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Abelardo Martinez, Jr. filed a civil lawsuit against Cot’n Wash, Inc. (CW) alleging a single violation of the Unruh Civil Rights Act (Civ. Code, § 51 et seq.). He alleged CW violated the Unruh Act by intentionally maintaining a retail website that was inaccessible to the visually impaired because it was not fully compatible with screen reading software.

The Unruh Act provides that “[a]ll persons within the jurisdiction of this state . . . no matter what their . . . disability . . . are entitled to the full and equal accommodations, advantages, facilities, privileges, or services in all business establishments of every kind whatsoever.” (Civ. Code, § 51, subd. (b).)

CW “owns, operates and provides to the public” a website that “provides access to [CW’s] array of products and services, including descriptions of its products, . . . [and an] online shop.” CW is not alleged to offer any products and services at any physical location, or in any manner other than through its website.

Martinez is “permanently blind and uses screen readers in order to access the internet and read website content.” There are “well-established, industry standard guidelines for ensuring websites are accessible to blind and visually-impaired people” using screen reading software.

The trial court sustained a demurrer to the complaint without leave to amend. The Court of Appeal affirmed the dismissal in the published case of Martinez v Cot’n Wash, Inc. – B314476 (August 2022).

On appeal, Martinez argues that the trial court erred in concluding (1) the alleged inaccessibility of CW’s website did not violate the Americans with Disabilities Act (42 U.S.C. § 12111 et seq.) (the ADA), specifically Title III of the ADA (42 U.S.C. §§ 12181−12189) (Title III) and (2) the complaint did not allege sufficient facts to establish CW’s discriminatory intent, which the Unruh Act requires in the absence of an ADA violation.

The Court of Appeal held that the trial court was correct on both points.The key issue was whether CW’s website constitutes a “place of public accommodation” for the purposes of Title III. (42 U.S.C. § 12182(a).)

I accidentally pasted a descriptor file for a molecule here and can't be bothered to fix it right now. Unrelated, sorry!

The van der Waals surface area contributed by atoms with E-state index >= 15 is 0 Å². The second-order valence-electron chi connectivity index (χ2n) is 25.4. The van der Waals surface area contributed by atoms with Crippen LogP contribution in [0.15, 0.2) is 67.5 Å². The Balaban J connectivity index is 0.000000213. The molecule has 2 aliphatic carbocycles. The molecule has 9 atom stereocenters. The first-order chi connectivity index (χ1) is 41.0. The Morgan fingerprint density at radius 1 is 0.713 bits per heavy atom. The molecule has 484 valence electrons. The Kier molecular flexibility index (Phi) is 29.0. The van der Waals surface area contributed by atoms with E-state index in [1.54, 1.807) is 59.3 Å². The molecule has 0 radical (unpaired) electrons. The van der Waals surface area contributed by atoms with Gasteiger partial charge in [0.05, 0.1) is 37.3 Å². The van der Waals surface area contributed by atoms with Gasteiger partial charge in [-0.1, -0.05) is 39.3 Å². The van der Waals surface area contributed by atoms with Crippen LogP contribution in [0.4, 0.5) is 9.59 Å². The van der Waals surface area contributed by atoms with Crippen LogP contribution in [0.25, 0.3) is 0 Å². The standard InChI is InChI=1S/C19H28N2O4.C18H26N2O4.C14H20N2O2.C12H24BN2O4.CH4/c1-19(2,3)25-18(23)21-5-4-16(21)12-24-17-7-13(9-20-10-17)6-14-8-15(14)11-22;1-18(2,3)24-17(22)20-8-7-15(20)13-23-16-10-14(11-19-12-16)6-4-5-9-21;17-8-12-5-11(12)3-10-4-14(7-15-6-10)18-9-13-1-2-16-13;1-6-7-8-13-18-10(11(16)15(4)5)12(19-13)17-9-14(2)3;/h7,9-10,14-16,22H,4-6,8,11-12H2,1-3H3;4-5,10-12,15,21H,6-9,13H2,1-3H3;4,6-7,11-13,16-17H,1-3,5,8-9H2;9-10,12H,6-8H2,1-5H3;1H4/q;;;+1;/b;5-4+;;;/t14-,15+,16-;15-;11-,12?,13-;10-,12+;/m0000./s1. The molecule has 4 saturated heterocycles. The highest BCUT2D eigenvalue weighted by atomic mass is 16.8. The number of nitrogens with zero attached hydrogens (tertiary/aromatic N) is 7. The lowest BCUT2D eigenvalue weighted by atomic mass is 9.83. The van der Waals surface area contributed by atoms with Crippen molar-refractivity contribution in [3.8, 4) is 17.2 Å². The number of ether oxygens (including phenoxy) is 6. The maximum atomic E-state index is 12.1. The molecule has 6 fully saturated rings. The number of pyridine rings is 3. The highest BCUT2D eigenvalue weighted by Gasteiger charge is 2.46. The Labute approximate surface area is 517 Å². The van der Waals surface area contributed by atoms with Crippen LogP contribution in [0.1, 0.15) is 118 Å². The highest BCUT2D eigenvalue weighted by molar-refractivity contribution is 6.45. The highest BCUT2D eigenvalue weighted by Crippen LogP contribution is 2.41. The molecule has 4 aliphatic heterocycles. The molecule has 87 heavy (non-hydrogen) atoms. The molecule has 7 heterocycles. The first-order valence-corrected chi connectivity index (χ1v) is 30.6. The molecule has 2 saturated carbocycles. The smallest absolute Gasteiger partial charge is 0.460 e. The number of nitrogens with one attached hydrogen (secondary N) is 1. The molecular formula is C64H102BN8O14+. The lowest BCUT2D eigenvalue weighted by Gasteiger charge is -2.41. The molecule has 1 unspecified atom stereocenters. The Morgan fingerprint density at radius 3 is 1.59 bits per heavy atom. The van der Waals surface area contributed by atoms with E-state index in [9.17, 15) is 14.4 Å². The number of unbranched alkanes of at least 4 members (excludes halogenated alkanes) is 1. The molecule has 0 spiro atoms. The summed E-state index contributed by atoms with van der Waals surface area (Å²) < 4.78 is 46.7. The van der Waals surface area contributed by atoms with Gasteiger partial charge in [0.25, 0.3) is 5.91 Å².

“The ADA defines the phrase ‘. . . public accommodation’ by enumerating 12 categories of covered ‘places’ and ‘establishments,’ giving nonexclusive examples of types of enterprises falling into each category. [Citations.] The listed examples mainly reference physical locations. The implementing regulations similarly define a public accommodation by referring to a ‘facility,’ which is in turn defined as ‘all or any portion of buildings, structures, sites, complexes, equipment, rolling stock . . . or other real or personal property, including the site where the building, property, structure, or equipment is located.’ ‘

This is not surprising as there were no commercial websites when the ADA was enacted in 1990.

Martinez argued that the plain meaning of “place of public accommodation” is alone sufficient for the Court of Appeal to adopt the broader view taken by several federal courts – namely, that a physical place is not a necessary component of the ADA’s definition of a place of public accommodation.

However the opinion disagreed “that the plain language of the statute is alone sufficient to decide the issue – let alone sufficient to decide the issue in Martinez’s favor.” Dictionaries “overwhelmingly” define “place” as involving a physical location.

The opinion when on to note that “Congress and the DOJ have long been aware of the confusion in the courts regarding whether and when a website can be considered a ‘place of public accommodation,’ but have chosen not to clarify the issue through amendments to the statute or additional rulemaking. The federal circuit split began in the 1990’s, and resolving it – be it through judicial or legislative means – has been the topic of legal scholarship ever since then.”

“It thus appears that, no later than 2010, Congress and the DOJ (1) both recognized the need to clarify whether and under what circumstances a website might constitute a ‘place of public accommodation,’ and (2) agreed that such clarification should take a broad and inclusive approach. The only conclusion we can draw from their failure in the 12 years that followed to provide any such clarification through regulation or statute is that neither officially endorses this approach.